It can easily be argued that video games will never go away. Gamers generated $630 million in revenues last year in the U.S. and will generate $99.6 billion in revenues worldwide this year, according to the Global Games Market Report. While this may be to the chagrin of some parents, to more and more of them, it is a part of life. Siblings playing video games together can be a cause of contention that they would bemoan. However, a recent study shows that, sometimes, playing video games together can be a positive thing.
The study, published in the Journal of Adolescence, surveyed over 500 teens about the content of the video games they played, how long they engaged in them, how often they played them with a sibling, and the quality of their relationships with their sibling. Playing video games with a sibling was associated with higher levels of sibling affection for both boys and girls, but, surprisingly, brothers playing violent video games had less conflict in their relationship. Sarah Coyne, the primary author of the study and a faculty member in BYU’s School of Family Life, theorizes that this is based on the collaborative nature of some of those kinds of games (Halo’s team mode, for example). In these games, the siblings face off against a common enemy, which breeds cooperation.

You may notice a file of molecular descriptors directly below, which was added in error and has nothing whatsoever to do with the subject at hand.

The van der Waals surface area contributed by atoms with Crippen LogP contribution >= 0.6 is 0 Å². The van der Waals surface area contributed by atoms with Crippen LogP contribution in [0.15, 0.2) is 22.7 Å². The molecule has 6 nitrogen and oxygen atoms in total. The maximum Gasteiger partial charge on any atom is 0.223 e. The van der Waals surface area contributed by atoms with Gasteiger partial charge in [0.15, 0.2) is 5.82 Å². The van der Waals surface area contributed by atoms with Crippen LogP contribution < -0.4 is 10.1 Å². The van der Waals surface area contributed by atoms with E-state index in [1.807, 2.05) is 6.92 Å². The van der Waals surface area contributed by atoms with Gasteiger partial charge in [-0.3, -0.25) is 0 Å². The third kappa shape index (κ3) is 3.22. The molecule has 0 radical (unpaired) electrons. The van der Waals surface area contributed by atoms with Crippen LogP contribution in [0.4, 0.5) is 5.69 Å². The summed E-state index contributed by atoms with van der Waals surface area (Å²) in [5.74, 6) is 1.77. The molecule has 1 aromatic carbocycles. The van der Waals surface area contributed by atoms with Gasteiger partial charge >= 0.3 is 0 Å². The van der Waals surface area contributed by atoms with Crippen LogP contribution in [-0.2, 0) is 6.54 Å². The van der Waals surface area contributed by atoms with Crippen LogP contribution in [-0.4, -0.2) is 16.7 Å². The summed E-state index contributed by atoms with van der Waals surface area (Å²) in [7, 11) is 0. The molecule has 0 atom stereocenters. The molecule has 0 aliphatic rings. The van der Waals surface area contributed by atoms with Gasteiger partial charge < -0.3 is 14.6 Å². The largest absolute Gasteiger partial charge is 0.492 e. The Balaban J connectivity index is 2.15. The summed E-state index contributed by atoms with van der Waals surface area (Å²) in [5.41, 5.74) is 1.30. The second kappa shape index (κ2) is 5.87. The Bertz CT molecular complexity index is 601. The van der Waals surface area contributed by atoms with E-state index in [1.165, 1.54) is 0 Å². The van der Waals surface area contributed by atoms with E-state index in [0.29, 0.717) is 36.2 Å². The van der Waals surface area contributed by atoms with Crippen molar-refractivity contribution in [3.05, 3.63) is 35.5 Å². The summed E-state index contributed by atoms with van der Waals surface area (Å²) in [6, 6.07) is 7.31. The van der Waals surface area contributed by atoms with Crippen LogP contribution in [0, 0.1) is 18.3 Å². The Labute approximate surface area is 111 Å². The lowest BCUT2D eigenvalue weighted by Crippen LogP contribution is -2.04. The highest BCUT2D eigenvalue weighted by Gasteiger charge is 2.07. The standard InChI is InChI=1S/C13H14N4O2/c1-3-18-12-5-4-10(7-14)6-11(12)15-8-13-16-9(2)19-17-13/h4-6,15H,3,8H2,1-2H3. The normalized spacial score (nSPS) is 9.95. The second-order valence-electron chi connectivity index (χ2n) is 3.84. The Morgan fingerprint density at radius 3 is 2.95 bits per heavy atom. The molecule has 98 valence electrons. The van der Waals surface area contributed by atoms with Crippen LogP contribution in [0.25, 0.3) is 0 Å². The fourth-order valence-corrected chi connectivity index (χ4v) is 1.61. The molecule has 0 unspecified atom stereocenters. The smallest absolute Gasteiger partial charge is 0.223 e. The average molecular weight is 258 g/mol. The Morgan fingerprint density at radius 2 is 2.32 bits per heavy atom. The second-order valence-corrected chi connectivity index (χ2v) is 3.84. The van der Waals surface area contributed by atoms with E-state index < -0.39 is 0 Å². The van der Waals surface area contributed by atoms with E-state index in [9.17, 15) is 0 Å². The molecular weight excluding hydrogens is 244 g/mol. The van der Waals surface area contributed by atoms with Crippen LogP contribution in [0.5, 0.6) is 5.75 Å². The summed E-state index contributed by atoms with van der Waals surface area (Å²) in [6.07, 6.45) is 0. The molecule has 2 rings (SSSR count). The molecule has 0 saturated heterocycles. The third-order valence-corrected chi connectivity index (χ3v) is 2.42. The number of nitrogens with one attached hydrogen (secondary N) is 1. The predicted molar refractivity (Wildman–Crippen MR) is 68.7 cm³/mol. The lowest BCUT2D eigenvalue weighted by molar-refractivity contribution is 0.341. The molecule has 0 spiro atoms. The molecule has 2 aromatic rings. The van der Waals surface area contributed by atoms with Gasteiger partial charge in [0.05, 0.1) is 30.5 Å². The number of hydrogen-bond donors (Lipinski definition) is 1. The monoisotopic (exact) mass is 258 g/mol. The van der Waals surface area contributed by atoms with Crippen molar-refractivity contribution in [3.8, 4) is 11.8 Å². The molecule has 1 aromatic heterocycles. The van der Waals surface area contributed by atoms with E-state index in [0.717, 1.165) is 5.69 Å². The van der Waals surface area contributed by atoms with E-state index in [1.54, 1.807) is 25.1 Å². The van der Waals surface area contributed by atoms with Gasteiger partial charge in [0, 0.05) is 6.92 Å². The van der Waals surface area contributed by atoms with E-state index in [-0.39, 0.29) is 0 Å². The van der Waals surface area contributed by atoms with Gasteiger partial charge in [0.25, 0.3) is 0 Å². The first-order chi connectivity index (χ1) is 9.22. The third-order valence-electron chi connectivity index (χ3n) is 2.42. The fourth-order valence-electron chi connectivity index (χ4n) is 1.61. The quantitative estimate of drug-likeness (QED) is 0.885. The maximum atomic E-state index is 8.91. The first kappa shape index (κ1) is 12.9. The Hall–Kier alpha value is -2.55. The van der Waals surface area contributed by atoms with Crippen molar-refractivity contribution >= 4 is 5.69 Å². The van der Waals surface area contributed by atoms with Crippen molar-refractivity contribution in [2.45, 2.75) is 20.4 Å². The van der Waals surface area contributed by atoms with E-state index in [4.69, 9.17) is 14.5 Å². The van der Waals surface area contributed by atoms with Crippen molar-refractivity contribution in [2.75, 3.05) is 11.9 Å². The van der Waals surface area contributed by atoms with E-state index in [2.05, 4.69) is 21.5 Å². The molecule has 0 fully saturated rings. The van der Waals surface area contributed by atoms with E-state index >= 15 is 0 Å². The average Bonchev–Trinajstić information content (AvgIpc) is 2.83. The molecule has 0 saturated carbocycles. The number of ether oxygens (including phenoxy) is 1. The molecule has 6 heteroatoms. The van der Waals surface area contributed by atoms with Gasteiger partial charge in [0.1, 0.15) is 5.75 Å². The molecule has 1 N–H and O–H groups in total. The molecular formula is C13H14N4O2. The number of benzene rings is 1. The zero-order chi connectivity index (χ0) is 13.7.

This isn’t the first study to look at the ways in which video games affect different relationships, or to document the kinds of things that encourage cooperation between siblings. It is one, however, that shows that “playing video games together may be one way that siblings share time and experiences, and strengthen sibling bonds.” It was motivated in part for Dr. Coyne’s observations of her five younger siblings playing video games together as they grew up. Coyne continues to research video games and the effects they induce; currently, she is studying the brains of those addicted to gaming and those who aren’t using fMRI data.
How do Video Games Affect Your Relationships with Your Siblings?
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